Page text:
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AARP Fights to Protect Medicare

Advocates for Michigan seniors are calling on Congress and President Donald Trump to protect Medicare. (kconnors/morguefile)
Advocates for Michigan seniors are calling on Congress and President Donald Trump to protect Medicare. (kconnors/morguefile)
February 21, 2017

LANSING, Mich. – While many think of Medicare as something only older people need to worry about, its advocates say the program is a fundamental promise to all Americans, and they're calling on Congress and the president to keep it.

Lisa Dedden-Cooper, manager of advocacy for AARP Michigan, says a new voucher plan that's being discussed to replace the current Medicare system would have a negative effect on both current and future retirees.

She says AARP's analysis shows a voucher system would dramatically increase health-care costs and make them unaffordable for many on fixed incomes.

"We can see that it would cost the average senior thousands of dollars out of their pockets, and of course, this would be at a time in their lives when they can least afford it," she explained.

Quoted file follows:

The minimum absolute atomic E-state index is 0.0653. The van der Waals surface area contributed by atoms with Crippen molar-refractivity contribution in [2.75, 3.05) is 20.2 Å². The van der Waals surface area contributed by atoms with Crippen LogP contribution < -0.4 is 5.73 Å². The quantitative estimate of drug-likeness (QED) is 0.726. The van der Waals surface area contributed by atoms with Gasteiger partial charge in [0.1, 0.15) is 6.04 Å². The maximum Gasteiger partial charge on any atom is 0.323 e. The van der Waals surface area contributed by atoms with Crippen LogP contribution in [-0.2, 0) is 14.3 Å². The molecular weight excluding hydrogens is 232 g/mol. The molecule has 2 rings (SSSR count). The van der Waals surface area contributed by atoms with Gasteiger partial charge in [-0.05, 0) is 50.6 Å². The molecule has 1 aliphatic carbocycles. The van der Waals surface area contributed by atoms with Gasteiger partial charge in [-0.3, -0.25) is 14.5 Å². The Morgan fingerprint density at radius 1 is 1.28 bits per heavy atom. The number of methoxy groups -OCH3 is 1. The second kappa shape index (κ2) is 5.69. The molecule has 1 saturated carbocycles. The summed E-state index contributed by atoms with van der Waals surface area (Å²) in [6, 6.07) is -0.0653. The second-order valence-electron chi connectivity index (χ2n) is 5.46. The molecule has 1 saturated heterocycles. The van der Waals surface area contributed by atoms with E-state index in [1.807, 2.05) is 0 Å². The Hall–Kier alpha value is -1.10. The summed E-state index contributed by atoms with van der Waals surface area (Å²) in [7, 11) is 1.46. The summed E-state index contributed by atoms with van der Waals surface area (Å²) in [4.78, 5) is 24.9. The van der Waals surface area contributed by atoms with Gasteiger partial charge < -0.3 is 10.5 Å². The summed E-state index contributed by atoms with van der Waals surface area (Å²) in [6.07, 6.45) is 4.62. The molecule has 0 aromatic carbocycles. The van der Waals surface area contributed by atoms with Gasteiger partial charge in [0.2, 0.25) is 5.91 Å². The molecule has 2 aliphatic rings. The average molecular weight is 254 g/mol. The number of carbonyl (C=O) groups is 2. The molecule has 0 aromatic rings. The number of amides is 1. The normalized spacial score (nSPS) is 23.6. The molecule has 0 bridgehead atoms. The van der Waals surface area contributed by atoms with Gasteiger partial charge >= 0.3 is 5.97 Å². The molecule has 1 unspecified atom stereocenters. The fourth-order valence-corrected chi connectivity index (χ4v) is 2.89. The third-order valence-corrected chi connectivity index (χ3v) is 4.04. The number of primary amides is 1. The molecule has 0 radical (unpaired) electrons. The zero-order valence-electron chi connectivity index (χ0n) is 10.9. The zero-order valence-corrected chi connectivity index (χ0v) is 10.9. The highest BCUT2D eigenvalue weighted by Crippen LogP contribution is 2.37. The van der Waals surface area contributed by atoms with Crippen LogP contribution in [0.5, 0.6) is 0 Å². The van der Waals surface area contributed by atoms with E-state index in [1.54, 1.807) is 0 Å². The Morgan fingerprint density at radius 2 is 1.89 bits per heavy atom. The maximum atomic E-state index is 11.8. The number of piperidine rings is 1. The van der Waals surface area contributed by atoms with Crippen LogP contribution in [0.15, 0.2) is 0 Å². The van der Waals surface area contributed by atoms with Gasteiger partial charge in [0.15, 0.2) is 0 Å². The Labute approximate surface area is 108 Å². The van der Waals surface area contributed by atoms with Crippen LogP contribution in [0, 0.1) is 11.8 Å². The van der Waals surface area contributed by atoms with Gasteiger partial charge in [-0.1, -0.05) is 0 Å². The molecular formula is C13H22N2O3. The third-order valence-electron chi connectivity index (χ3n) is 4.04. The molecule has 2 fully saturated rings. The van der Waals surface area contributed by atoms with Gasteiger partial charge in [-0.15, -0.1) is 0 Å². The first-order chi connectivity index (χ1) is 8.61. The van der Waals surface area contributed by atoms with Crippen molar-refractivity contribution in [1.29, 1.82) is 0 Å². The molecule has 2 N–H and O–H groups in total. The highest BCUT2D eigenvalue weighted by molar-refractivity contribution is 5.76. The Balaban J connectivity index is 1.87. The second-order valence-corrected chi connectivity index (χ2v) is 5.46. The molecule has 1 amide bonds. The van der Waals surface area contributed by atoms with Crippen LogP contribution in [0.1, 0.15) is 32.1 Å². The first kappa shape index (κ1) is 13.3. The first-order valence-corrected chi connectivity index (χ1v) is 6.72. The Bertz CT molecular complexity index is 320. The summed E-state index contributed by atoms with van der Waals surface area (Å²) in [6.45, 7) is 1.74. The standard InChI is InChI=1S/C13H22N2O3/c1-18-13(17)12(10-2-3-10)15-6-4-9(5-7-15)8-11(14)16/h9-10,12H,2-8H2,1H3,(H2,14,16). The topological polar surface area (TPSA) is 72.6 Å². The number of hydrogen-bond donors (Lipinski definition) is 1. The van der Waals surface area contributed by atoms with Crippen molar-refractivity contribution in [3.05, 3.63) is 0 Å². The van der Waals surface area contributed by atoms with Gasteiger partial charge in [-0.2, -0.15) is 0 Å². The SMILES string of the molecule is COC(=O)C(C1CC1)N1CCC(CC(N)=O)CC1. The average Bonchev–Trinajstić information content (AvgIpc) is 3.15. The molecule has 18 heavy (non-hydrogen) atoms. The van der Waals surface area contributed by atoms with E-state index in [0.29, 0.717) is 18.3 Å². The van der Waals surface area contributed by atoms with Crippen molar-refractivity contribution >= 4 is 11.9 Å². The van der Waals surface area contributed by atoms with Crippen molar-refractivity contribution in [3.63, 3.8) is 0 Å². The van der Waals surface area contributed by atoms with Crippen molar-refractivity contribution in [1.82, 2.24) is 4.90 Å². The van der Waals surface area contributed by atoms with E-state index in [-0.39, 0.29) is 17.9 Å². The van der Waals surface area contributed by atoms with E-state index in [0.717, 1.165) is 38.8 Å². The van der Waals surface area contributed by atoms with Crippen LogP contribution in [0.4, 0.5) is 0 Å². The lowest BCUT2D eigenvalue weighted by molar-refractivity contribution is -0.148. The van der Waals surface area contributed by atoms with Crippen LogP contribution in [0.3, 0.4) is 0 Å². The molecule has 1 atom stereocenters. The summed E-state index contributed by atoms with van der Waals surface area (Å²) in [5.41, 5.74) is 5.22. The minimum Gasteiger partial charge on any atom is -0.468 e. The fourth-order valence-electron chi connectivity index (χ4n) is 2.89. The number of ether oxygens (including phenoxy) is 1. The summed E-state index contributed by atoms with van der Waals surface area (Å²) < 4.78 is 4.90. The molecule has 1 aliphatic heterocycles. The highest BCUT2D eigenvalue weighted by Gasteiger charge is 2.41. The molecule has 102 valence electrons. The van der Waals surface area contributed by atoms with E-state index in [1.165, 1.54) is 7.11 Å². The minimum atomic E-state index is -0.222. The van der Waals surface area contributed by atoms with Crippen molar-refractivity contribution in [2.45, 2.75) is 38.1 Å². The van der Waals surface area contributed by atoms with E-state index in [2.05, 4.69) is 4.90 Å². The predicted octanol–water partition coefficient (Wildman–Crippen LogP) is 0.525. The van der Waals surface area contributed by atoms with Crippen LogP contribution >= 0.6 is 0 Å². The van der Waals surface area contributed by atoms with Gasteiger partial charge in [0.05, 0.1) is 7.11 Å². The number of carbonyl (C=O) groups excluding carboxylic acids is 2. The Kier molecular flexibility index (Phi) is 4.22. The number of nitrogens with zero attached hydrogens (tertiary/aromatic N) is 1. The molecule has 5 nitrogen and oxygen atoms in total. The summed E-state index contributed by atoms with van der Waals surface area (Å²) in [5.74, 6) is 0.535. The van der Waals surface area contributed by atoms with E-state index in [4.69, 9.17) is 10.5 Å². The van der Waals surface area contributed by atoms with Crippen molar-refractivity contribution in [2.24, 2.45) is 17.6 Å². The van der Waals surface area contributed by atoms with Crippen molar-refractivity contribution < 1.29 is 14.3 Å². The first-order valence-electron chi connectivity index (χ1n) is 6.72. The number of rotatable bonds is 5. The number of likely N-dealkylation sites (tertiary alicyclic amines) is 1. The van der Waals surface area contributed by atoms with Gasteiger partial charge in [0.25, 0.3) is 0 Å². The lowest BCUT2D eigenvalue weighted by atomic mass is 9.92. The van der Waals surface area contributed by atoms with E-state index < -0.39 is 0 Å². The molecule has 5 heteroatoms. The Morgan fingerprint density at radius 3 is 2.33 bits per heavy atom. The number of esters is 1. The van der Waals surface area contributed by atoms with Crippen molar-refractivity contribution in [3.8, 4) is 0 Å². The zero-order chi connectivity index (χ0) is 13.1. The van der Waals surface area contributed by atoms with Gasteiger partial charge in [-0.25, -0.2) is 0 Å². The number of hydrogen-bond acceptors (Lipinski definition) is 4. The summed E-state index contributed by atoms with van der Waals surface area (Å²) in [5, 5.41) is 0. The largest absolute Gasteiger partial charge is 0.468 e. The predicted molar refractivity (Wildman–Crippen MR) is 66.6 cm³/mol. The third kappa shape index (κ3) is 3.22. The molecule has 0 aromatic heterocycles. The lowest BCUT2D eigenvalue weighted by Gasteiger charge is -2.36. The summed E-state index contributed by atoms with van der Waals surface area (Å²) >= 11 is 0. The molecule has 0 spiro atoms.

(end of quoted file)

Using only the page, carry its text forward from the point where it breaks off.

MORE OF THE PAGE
She adds it isn't an issue that affects only seniors, as large numbers of Gen-Xers and Millennials will transition to Medicare over the next few decades.

During his campaign, President Donald Trump pledged to protect Medicare, although he hasn't addressed the issue since taking office.

Right now, two-million Michigan residents are enrolled in Medicare, with the numbers going up every day. Dedden-Cooper says it's important to remember the program isn't a handout. She says a retiree with an annual income of less than $25,000 already spends $1 out of every $6 on health care.

"Beneficiaries are still responsible for paying monthly premiums and co-payments and annual deductibles, on top of what they've already paid into the system through their paychecks over the years," she said.

She says if saving money is the goal, there are other ways to accomplish that, including a proposal that would allow Medicare to negotiate prescription drug prices.

Mona Shand, Public News Service - MI